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A Brief History of the Beer Can



The motivation for ratifying the 18th Amendment on January 16, 1919, was clear: alcohol was a corrosive, corrosive lubricant, and America would be better off without it.

It is worth mentioning on the occasion of the 100th anniversary of this social change. This prohibition had another, less well-known consequence: it opened up the possibility that hate groups in America could gain a foothold.

The illegal marketing and promotion of alcohol was supposed to help strengthen moral strength in the 1920s. But the feeling behind it had roots in racism. "The clan felt immigrants, and anyone who did not come from the legacy of the WASP (White Anglo-Saxon Protestant) was the cause of America's problems," said the Tennessee Museum Center at 5ive Points. They argued that immigrants from Europe imported their drinking habits and contributed to a relaxed social standard that organizations such as the Christian Temperance Union of Women and the Anti-Saloon League called a "saloon culture". Just before they thought the US would be overrun by Catholic aliens who contribute to social decline. Bootleggers could not be arrested fast enough.

There joined the Ku Klux Klan. The organization was originally founded in 1

866 to resist the reconstruction of America after the Civil War. As their feelings drowned out by the support of civilian change, their numbers shrank before being revived in the 20th century. As part of a sort of recruitment strategy, the Klan mixed their message of discrimination against minorities with the support of prohibition. The Clean Living Lawyer mingled with the idea that immigrants were responsible for alcohol-related hedonism and many other abuses in America.

In communities around the country, clan officials have been causing concern by insisting that Jewish members of Catholics exist. African Americans, Hispanics, and immigrants fed on the continued violation of the law. Instead of convincing blanket cities with unfiltered hate speech, they convinced residents that minorities were responsible for illegal alcohol trafficking, voice missions, and blatant disobedience to the ban.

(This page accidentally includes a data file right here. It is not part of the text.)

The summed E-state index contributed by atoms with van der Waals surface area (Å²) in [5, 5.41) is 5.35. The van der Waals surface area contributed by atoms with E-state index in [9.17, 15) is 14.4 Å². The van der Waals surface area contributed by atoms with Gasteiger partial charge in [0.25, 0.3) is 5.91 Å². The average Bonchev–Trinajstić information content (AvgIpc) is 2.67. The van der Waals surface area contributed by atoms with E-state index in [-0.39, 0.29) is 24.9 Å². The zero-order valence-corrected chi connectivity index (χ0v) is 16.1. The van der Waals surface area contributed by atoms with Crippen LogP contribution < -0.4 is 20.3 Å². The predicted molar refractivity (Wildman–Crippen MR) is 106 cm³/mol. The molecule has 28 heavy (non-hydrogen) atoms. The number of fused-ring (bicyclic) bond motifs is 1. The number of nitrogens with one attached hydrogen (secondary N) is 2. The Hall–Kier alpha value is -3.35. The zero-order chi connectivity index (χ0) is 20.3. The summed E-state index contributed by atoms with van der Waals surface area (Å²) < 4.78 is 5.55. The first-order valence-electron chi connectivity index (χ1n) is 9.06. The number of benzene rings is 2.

The clan went one step further and convinced Prohibition supporters that they could lift it off the overload of the overworked police, which sought to prevent bootleggers from blooming. The evangelicals moved for fear of seeing the clan portrayed by a bad element that took over the country and began to support their cause. If people advocated prohibition, it only made sense to act against immigration. The clan even found federal support for its ambitions by providing foot soldiers in 1923 in attacks on Italian alcohol barons in Mistress, Illinois. Violence and appropriate evidence were frequent complaints among the target groups of alcohol – and if they did, they usually drank it themselves. Instead, it was an excuse to terrorize Catholic neighborhoods in a power demonstration. These groups violated the ban and had to be stopped. As a result, clan factions – including some for women and children – have occurred across the country. If the followers were not inherently racist, they could go behind the blanket message to enforce the law.

In both cases, the Klan numbers grew with an estimated 2 to 5 million members who campaigned between 1920 and 1925. The violent confrontation during the raids has undermined these figures in some communities, as people have finally seized immigrant harassment, not America's improvement. This was the main goal of Klan.

The clan's ability to hail on prohibition was lost in 1933. The 18th Amendment was repealed by the 21st Amendment. The group would not be seen as an impressive force until the civil rights movement rose. But for a good part of the twenties, they could gain strength and numbers on the promise of moral maintenance. The "noble experiment" of alcohol prohibition, which was supposed to restrict violent behavior, would forever be linked to the malignant intentions of the clan.


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